Keeping the Sabbath Saved My Marriage, My Ministry, and Probably My Life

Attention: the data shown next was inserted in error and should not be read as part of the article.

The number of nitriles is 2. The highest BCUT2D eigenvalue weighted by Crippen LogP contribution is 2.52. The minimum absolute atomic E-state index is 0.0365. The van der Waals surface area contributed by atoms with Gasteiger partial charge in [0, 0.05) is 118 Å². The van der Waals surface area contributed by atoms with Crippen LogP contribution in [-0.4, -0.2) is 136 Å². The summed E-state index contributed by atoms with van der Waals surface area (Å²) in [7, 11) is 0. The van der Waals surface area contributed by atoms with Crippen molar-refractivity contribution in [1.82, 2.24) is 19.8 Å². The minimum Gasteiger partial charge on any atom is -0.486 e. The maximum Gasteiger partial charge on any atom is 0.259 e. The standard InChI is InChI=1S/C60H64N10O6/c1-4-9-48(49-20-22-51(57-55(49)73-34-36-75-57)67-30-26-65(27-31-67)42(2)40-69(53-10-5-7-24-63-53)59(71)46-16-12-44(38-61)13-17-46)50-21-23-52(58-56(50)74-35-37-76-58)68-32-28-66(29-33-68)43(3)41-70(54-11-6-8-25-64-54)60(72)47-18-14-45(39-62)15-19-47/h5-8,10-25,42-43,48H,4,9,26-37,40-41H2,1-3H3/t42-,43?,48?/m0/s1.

I used to think resting from work was selfish, until I considered the example of Jesus. Nearly 10 years ago, as a college pastor at the University of Oregon, I toiled nearly 80 hours a week doing the “work of the Lord.” No boundaries. No rhythms. No intention. No rest. Every crisis was my crisis. Every complaint was my problem. Everything and everyone came to me. The long and short of it. I began to burn out. And I knew there was a problem when I started hoping I would burn out. Burnout offered a way out of all the insanity. Though I had never thought it possible, I was, in Paul’s words, beginning to “weary in doing good” (Gal. 6:9). The cost was high. I constantly got sick, my marriage was struggling, and my ministry became misery as I went frantically from crisis to crisis. Flannery O’Connor has this little throwaway line where she speaks of a priest who is “unimaginative and overworked.” That was me. There was only one problem: The ministry was thriving. People were getting baptized. Students were repenting. The group was growing. It all came to a head one Saturday morning. After an 80-hour workweek, I scheduled an appointment with a student in our college ministry for 10:00 a.m. that Saturday morning. Having not slept well for over a month, I missed my appointment, not even hearing the sound of my alarm. I woke up to a voicemail on my phone: “How could you miss this appointment? Pastors shouldn’t miss appointments. You have failed me.” I had become, in the words of Stanley Hauerwas, a “quivering mass of availability.” A need-filler. A gofer. A Christian handyman, available to everyone and everything but the Lord my God. Standing there, I nearly broke my flip phone over my knee and threw it against the wall. I had been working tirelessly ...Continue reading... [...]